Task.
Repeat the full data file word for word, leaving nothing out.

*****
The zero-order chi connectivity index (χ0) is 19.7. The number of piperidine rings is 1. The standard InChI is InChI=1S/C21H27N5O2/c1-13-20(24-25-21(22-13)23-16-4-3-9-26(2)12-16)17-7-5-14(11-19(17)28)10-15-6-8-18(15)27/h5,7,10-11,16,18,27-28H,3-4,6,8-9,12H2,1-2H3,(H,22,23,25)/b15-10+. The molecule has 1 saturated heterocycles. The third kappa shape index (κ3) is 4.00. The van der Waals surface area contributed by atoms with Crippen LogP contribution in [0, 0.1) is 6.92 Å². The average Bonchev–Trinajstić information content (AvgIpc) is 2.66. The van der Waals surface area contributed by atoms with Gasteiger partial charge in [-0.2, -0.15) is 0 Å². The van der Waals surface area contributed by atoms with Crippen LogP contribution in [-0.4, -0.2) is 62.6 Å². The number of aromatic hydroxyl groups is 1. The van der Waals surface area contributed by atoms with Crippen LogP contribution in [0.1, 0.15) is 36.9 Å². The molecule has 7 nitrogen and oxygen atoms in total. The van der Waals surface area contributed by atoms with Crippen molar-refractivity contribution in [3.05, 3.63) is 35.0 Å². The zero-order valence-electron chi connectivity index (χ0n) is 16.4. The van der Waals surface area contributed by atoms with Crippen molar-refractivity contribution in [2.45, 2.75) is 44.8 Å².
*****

The zero-order chi connectivity index (χ0) is 19.7. The number of piperidine rings is 1. The standard InChI is InChI=1S/C21H27N5O2/c1-13-20(24-25-21(22-13)23-16-4-3-9-26(2)12-16)17-7-5-14(11-19(17)28)10-15-6-8-18(15)27/h5,7,10-11,16,18,27-28H,3-4,6,8-9,12H2,1-2H3,(H,22,23,25)/b15-10+. The molecule has 1 saturated heterocycles. The third kappa shape index (κ3) is 4.00. The van der Waals surface area contributed by atoms with Crippen LogP contribution in [0, 0.1) is 6.92 Å². The average Bonchev–Trinajstić information content (AvgIpc) is 2.66. The van der Waals surface area contributed by atoms with Gasteiger partial charge in [-0.2, -0.15) is 0 Å². The van der Waals surface area contributed by atoms with Crippen LogP contribution in [-0.4, -0.2) is 62.6 Å². The number of aromatic hydroxyl groups is 1. The van der Waals surface area contributed by atoms with Crippen LogP contribution in [0.1, 0.15) is 36.9 Å². The molecule has 7 nitrogen and oxygen atoms in total. The van der Waals surface area contributed by atoms with Crippen molar-refractivity contribution in [3.05, 3.63) is 35.0 Å². The zero-order valence-electron chi connectivity index (χ0n) is 16.4. The van der Waals surface area contributed by atoms with Crippen molar-refractivity contribution in [2.45, 2.75) is 44.8 Å².